The arm z', derives its motion by means of a bracket attached to the coupling bolt of the plungers I, and L, the outer end on which the arm z', is keyed, working in the guide rod The slide rod Z, is keyed in the boss on the lower end of the arm z', and is kept in position by working through eyes in the steadiments j, j, j, j. On one end of the rod Z, the rack m is keyed, and the motion or travel of the plungers I and L, thereby communicated to the counter I), by means of the rack m, working into the sector or segment n, which is keyed on the motion rod n2, transmitting its motion through the lever or arm 0, to the counter arm r, by means of the link p. The duty of the rod Z, is also to impart the proper motion to the disengaging slide h, by means of the bracket s, keyed on the opposite end from that which carries the rack m, which is done by the adjust-able pin or stud t, being so set in the slot of the bracket, by means of a jam nut, that by its action on the arm of the bell crank fw, the disengaging slide Vz, shall have just drawn back or cleared the drop valve slide g, from under the `stud d, on the spindle of the drop Avalve c, when the plungers I and L, are within so short a distance from the termination of their required stroke, on the exhaust, that by the time the drop valve C, shall have closed on its seat, they will have reached the given point. This arrangement insures the capability of the plungers performing a full force stroke at any time, by their always returning to a Ygiven pointon their exhaust. l, foot or receiving valve in the meter valve chest, M; 2, delivery Valve in the same; 3, opening or nozzle in the chest M, under the foot valve 1, by which the blow off from the boiler can enter to the meter cylinder K, for the purpose of being measured; 4, opening or nozzle above the delivery valve' 2, by which the blow offI escapes overboard, after being measured.
Having given reference to the several parts shown' in the drawings, I will now proceed to describe the operation of this machine, and wherein the improvements consist: v
The drawings Arepresent the feed -pump Y plunger B, during its force stroke displacing the fluid from the pump chamber A, which in its passage through the pipe D,
and chest Gr, to the forcing cylinder II, hasV raised the drop valve c, which is retained in that position by the slide g, springing in under the stud cl, the fluid forced in the cylinder H, giving motion to the plungers I and L, whereby a quantity of fluid is displaced from the meter cylinder K, equal to the solid content of the entered plunger L, which it delivers to the boiler, tank, or other receptacle through the valve 2, and pipe O, supposing that the regulating feed cock N, was open during the above.
' At the termination of the plungers force stroke as above the delivery valve 2, falls on its'seat, thereby preventing the return of any fluid displaced from the meter cylinder K, during a pause or stop that,takes place between the termination of the force, and the commencement of their exhaust strokes, by reason of the following causes. The air contained in the chamber F, during the force stroke is under the same'pressure as that exerted on the forcing plunger I,
which is greater than that on the meter lplunger L, to an extent equal to the increased pressure per square inch on the area of surface of the plunger I, required to overcome the friction of the plungers I and L, their inertia, and the friction of the fluid in its passage from the cylinder K, through the pipe O, to the boiler, etc., which we will take to be 3 lbs. per square inch ofarea of surface.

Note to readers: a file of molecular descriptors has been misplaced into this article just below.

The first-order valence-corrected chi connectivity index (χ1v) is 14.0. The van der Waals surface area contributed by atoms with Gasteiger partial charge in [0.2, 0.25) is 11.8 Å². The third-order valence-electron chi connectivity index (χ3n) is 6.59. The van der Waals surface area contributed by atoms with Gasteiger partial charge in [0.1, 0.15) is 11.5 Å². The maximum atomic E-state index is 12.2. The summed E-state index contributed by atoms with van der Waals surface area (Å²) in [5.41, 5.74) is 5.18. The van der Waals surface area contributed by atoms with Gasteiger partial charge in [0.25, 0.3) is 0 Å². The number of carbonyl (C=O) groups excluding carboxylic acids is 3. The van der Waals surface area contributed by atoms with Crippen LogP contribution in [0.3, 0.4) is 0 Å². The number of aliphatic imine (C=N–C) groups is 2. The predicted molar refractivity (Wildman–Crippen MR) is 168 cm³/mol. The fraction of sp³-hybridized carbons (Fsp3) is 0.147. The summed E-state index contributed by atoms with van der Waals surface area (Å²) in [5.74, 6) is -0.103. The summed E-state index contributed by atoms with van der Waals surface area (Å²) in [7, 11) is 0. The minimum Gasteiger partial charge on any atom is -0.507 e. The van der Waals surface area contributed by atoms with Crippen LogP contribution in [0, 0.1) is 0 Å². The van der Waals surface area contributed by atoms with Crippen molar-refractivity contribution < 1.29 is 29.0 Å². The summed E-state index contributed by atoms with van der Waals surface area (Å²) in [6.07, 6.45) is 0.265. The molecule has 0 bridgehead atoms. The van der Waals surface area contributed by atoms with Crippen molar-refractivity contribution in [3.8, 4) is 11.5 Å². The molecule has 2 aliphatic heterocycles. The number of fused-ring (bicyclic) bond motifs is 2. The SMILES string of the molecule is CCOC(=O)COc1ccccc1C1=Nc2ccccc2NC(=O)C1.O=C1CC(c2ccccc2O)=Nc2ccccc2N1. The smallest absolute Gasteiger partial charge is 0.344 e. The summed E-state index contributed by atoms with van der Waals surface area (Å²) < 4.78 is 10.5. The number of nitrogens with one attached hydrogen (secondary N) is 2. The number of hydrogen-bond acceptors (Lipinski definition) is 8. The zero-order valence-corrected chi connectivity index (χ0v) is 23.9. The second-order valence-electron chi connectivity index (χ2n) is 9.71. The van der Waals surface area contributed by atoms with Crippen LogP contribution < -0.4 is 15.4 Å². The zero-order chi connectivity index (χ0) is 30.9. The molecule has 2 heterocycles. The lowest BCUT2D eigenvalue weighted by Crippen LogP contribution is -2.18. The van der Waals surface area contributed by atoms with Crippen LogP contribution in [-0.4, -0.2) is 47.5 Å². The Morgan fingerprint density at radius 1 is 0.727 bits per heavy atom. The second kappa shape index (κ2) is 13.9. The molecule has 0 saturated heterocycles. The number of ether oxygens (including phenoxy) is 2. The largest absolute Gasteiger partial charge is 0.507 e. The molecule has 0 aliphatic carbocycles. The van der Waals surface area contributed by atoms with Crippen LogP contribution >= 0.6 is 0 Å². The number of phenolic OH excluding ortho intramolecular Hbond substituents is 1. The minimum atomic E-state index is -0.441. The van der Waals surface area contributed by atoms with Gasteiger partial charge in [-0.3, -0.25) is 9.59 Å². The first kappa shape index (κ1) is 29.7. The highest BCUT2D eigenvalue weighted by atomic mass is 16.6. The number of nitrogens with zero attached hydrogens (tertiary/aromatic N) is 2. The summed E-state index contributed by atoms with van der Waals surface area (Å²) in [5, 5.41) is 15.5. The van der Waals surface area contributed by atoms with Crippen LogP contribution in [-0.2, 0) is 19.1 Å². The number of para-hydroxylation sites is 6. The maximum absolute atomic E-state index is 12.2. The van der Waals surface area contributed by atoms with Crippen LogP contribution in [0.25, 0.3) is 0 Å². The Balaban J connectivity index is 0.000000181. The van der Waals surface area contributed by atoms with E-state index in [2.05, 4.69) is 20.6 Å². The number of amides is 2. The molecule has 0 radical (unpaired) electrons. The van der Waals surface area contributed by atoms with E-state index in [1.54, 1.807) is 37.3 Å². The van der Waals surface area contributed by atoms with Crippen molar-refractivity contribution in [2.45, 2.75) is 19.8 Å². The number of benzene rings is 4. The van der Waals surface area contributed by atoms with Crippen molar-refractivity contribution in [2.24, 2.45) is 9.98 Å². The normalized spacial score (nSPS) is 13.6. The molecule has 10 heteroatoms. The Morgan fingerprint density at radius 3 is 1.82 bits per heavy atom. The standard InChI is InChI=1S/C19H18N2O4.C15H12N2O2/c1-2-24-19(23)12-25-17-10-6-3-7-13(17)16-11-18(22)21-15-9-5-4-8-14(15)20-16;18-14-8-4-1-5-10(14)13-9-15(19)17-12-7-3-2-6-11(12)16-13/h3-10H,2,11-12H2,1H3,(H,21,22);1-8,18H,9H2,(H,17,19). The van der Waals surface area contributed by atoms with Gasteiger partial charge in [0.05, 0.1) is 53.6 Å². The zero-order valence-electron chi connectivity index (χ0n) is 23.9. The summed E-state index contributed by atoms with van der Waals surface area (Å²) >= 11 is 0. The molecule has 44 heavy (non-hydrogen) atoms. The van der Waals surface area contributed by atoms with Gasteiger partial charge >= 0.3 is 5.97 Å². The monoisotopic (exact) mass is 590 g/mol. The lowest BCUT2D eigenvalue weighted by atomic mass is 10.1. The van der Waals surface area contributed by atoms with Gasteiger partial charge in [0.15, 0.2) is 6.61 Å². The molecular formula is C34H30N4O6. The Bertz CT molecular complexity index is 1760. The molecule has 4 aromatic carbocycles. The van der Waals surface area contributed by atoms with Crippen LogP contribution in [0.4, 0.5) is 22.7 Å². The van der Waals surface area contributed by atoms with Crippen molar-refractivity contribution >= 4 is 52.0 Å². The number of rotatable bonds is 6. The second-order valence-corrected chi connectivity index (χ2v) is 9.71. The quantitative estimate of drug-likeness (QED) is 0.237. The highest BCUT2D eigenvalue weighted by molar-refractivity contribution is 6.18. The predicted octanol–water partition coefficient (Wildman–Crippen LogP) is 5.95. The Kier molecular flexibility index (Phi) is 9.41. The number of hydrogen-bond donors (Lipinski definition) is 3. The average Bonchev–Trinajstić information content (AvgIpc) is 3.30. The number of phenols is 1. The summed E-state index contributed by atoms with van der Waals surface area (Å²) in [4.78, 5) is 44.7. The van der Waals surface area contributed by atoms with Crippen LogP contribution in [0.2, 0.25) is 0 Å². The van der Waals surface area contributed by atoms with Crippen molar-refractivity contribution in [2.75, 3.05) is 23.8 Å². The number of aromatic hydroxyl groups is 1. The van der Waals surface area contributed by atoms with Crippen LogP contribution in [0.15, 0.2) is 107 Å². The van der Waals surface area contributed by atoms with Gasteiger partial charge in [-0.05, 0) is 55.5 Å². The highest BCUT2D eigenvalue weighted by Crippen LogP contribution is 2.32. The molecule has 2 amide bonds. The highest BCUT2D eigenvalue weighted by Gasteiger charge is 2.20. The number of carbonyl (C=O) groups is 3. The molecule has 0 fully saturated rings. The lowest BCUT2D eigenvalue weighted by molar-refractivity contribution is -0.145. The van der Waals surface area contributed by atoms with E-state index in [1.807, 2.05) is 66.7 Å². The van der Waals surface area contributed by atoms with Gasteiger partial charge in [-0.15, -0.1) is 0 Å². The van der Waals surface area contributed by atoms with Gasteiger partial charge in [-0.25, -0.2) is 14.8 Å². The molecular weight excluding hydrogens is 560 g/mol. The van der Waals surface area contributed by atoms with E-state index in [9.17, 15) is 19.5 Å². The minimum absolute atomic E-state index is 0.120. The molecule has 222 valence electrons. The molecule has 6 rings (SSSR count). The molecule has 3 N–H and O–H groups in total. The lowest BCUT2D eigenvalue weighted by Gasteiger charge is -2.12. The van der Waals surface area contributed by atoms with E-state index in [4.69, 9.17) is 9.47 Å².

At the commencement of the feed pump plungers exhaust stroke, the compressed air in the chamber F, exerts its pressure on the fluid contained between the feed pump and the forcing cylinder H, assisting the return of the feed pump plunger, but retaining the plungers I and L, in the position they were carried to during the force stroke, during which time the delivery valve 2, closes 7 until such time, as the feed pumpV plunger having returned so far as to allow of the expansion of the air to so great a degree that the pressure of the fluid from the hot well or tank on the plunger L, combined with the vacuity produced in the feed pump chamber by the continued'travel of the feed pump plunger on its exhaust stroke, causes the plungers I and L, to return on their exhaust stroke, closely following up the feed pump plunger, by returning Vto the feed pump chamber, the fluid received during the previous'stroke by the forcing cylinder H, the meter cylinder K, at the termination of their exhaust being fully charged with fluid or the plungers I and L, could not have returned. Y
Having shown the manner and the cause of the pause or stoppage taking place between the termination of the force, and the commencement of the exhaust strokes of the plungers I and L, by which the important object is attained of the closing of thefmeter delivery valve, while the plungers are at rest thereby insuring against the possibility of any of the iiuid displaced from the meter cylinder returning, I will now describe the manner and the cause of a similar pause taking place between the termination ofY required on the plunger I than that on the Ymeter plunger' L, that on the termination of fthe exhaust stroke of the plungers I and L before sufficient pressure can be brought to act on them to cause their return force stroke, the air in the chamber F, will have to be co-mpressed to that extent, and before the fluid displaced from the feed pump by the plunger 0n its force stroke, can exert the required pressure on the plunger I, it must first perform that duty, giving ample time for the foot valve l to close during the time taken up by the air being compressed.